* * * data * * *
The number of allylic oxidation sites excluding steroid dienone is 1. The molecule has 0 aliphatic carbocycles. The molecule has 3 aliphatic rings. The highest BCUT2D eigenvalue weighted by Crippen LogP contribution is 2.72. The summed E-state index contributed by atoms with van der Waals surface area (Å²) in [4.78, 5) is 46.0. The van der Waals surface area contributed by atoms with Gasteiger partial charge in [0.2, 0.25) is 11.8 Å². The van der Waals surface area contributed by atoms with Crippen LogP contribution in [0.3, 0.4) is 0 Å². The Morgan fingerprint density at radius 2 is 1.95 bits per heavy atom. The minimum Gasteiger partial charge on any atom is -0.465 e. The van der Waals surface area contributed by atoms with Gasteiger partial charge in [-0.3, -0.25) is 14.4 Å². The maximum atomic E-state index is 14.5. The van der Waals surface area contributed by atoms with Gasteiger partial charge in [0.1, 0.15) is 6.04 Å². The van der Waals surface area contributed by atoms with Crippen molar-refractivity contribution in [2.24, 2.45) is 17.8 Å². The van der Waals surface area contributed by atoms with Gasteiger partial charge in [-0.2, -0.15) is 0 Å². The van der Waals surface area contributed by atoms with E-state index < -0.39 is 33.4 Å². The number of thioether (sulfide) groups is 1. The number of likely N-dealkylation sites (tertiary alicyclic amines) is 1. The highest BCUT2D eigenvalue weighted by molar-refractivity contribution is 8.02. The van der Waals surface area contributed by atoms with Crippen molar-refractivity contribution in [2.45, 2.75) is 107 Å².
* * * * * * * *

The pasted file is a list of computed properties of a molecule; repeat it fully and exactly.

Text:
The number of allylic oxidation sites excluding steroid dienone is 1. The molecule has 0 aliphatic carbocycles. The molecule has 3 aliphatic rings. The highest BCUT2D eigenvalue weighted by Crippen LogP contribution is 2.72. The summed E-state index contributed by atoms with van der Waals surface area (Å²) in [4.78, 5) is 46.0. The van der Waals surface area contributed by atoms with Gasteiger partial charge in [0.2, 0.25) is 11.8 Å². The van der Waals surface area contributed by atoms with Crippen LogP contribution in [0.3, 0.4) is 0 Å². The Morgan fingerprint density at radius 2 is 1.95 bits per heavy atom. The minimum Gasteiger partial charge on any atom is -0.465 e. The van der Waals surface area contributed by atoms with Gasteiger partial charge in [-0.3, -0.25) is 14.4 Å². The maximum atomic E-state index is 14.5. The van der Waals surface area contributed by atoms with Gasteiger partial charge in [0.1, 0.15) is 6.04 Å². The van der Waals surface area contributed by atoms with Crippen molar-refractivity contribution in [2.24, 2.45) is 17.8 Å². The van der Waals surface area contributed by atoms with Gasteiger partial charge in [-0.2, -0.15) is 0 Å². The van der Waals surface area contributed by atoms with E-state index < -0.39 is 33.4 Å². The number of thioether (sulfide) groups is 1. The number of likely N-dealkylation sites (tertiary alicyclic amines) is 1. The highest BCUT2D eigenvalue weighted by molar-refractivity contribution is 8.02. The van der Waals surface area contributed by atoms with Crippen molar-refractivity contribution in [2.45, 2.75) is 107 Å².